Teri for NIAWAt age 18, Teri had been placed on birth control pills to regulate heavy periods and prevent the growth of uterine polyps. She periodically mentioned to my OB/GYNs throughout the years that at some point, she did want to get pregnant. She was given NO information regarding fertility.

Teri divorced her first husband at age 29 after she discovered that he didn’t want children, specifically caring for them.

Teri then met her current husband when she was 30; he 39 and had 2 teenage daughters (read child support payments + looming college payments). She wanted to be secure in their relationship and become more economically stable before trying for a baby.

Then, the economic downturn of 2008 happened. Teri’s income plummeted, her health insurance premiums skyrocketed, making prenatal care nearly impossible to pay for. At some point, Teri began to panic that she was 39 and that she knew that was rather old to conceive, but did not know it was impossible.

Her current OB/GYN said that she needed to be trying naturally for 6 months before he would send her to a specialist. She had an HMO, and trusted him. When the time came to go to a specialist, Teri was 40. Her HMO required certain tests to be completed before she could see a RE. After months of waiting to schedule doctor appointments, waiting to do the tests, then get results, she found out they were useless because they were performed at the wrong times of the month. The clock was ticking for Teri and her husband.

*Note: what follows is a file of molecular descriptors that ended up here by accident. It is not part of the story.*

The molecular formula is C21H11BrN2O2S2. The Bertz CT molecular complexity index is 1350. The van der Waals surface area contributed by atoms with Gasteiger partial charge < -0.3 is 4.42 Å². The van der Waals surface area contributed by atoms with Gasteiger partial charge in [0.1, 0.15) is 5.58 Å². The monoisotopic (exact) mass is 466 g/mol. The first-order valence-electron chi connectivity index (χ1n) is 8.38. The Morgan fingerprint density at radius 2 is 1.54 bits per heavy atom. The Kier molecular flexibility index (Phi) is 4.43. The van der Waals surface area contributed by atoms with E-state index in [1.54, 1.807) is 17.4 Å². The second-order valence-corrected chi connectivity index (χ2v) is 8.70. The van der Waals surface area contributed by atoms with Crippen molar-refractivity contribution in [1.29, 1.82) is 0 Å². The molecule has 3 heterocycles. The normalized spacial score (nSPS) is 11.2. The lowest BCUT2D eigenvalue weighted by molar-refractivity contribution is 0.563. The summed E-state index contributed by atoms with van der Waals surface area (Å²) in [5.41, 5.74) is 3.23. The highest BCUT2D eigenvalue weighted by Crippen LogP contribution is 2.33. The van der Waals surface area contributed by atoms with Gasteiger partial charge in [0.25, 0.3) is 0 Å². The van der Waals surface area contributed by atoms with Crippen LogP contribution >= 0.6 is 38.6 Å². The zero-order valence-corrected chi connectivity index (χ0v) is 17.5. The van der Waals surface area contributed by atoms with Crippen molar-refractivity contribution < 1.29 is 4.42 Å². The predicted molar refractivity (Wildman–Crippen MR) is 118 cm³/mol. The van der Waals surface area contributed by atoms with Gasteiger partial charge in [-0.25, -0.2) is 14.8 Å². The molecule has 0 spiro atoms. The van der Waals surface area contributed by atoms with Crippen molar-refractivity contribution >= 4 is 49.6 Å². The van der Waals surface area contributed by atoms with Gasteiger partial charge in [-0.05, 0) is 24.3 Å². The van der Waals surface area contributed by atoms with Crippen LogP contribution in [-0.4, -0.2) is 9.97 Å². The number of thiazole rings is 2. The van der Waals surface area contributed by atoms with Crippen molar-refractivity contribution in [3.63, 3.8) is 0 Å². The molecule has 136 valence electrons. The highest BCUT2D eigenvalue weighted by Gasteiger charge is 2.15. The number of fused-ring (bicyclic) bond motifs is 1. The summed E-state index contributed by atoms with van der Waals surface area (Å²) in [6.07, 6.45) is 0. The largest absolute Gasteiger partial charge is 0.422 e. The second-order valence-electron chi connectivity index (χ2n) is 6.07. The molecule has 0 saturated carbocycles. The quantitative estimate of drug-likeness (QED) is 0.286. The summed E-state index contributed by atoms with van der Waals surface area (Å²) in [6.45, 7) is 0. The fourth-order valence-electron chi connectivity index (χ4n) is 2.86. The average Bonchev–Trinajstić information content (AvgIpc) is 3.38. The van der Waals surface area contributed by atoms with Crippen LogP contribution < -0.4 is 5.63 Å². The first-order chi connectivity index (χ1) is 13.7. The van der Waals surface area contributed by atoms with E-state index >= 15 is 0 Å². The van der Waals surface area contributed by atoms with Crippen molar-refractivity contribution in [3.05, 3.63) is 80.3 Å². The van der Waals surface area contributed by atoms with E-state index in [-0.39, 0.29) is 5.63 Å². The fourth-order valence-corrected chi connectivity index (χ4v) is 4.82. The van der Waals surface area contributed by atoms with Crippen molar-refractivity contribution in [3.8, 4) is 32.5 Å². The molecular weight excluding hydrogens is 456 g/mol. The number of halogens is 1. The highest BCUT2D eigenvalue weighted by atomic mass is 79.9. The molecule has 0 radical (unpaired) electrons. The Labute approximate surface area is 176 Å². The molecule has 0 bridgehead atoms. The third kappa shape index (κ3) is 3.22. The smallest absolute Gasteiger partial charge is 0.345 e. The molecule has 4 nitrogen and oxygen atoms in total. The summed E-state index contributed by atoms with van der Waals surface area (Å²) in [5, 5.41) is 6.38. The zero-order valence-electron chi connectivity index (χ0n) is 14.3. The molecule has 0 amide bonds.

The REs that Teri talked to essentially said 40 is “the cliff” and her chances were 1-10% of conceiving even with the most advanced and aggressive forms of assisted fertility options. She spent the next 3 years undergoing the 4 mostly-insurance-covered IVF treatments with no pregnancies. Each time she needed tests done, it took a month or two to schedule and she felt like doctors didn’t seem to care that time was running out.

Teri cried and begged to get appointments made sooner than a month or so out, to little avail. Test results were not sent to doctors, causing delays, to the point where she had to physically go pick them up at one doctor’s office and hand carry them to another.

Her current husband has 2 grown children, and did not want to use a donor egg or adopt. At 43, that, coupled with the devastating new reality that she would never conceive, birth and raise a child, was something that Teri never, ever imagined in my darkest nightmares.

No one can explain the level of agony I experienced, the rollercoaster of emotions, then deep despair and hopelessness I felt at my complete and utter failure, and to some extent still feel almost daily.

Teri S., IL